A2G: What’s the coolest thing to happen to you as a result of your art?
Dima: A lot of things. It has created opportunities for me to work with people I really admire. I’ve created a number of posters and designs for comedian Marc Maron, who’ve I’ve been a big fan of for years. Also just the idea that a gallery would like to show my work is still amazing to me. I’ve been lucky enough to have a solo show and about to have my second one at San Jose’s Anno Domini gallery. Meeting and spending time with Brian and Cherry has been a blessing, and just the idea that people recognize my work now and respect it is every insecure artists dream. Hahaha.
A2G: In addition to doing art, you also make music. Tell us about your band Corrupt Autopilot.
Dima: Corrupt Autopilot started as a moniker for my home recordings about 10 years ago. It was just the name for the music I made and recorded by myself for myself for years. I’ve played in bands with other people since I was 13 (I’m 31 now) and always just played around on a 4 track and later on recording software for my own amusement and to sharpen my songwriting skills. A little over a year ago, me and some friends got together and kind of off the cuff recorded a whole record of songs I wrote and it turned out like nothing I’d ever expected. So through the past year I turned it into a real band, got more confident in being a singer and a guitar player (I always played bass in bands), and we just recently recorded our second record.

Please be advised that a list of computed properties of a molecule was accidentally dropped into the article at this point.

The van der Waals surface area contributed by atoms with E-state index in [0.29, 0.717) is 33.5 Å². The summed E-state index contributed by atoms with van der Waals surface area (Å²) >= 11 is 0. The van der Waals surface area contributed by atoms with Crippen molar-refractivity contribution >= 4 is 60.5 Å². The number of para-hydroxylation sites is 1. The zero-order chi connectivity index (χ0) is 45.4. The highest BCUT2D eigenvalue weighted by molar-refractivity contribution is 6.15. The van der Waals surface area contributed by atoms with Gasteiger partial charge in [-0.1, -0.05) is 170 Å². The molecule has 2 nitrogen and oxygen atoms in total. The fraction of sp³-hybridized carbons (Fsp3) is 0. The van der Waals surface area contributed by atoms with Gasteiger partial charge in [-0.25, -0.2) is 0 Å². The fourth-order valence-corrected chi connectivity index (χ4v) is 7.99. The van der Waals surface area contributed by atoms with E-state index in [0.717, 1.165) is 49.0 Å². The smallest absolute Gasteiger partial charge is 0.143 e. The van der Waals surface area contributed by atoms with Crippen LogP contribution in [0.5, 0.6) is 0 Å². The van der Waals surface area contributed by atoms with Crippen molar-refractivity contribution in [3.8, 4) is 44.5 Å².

But like I said, I’ve been in bands since I was 13, and it’s always been a big focus for me as a person. I take great pleasure in making music and playing with my friends. It’s different energy then making art. it’s very immediate and emotionally powerful for me.
A2G: Have you ever heard from Tom Selleck (see “Tom Selleck Saved My Baby” above) or the estate of Carl Sagan (see “Carl Sagan is an Asshole” below) on those stickers? If so, what was the reaction?
Dima: Haha, no, and I’m kinda glad. What are the odds of getting a letter from either camp and have it be a positive one? I’d rather maintain radio silence.
A2G: What advice would you give to aspiring artists?
Dima: Don’t just do whatever is popular, always try to have your own voice, and whatever happens, just keep going and pushing your work forward and outdoing yourself. And always try be humble.
A2G: What’s next for you?
Dima: I have my second solo show at San Jose’s Anno Domini gallery on August 5th, putting out another Corrupt Autopilot record in the fall, and hopefully not dying anytime soon. I’m having a real good time lately.
You can see Dima’s art on the streets, catch his band Corrupt Autopilot in concert and if you are in the San Jose Area between August 5 and September 30, 2011, you can see Dima’s latest solo exhibit “The Melting Kingdom.” Nice work, babe! Thanks to Dima for giving us an insight into your life.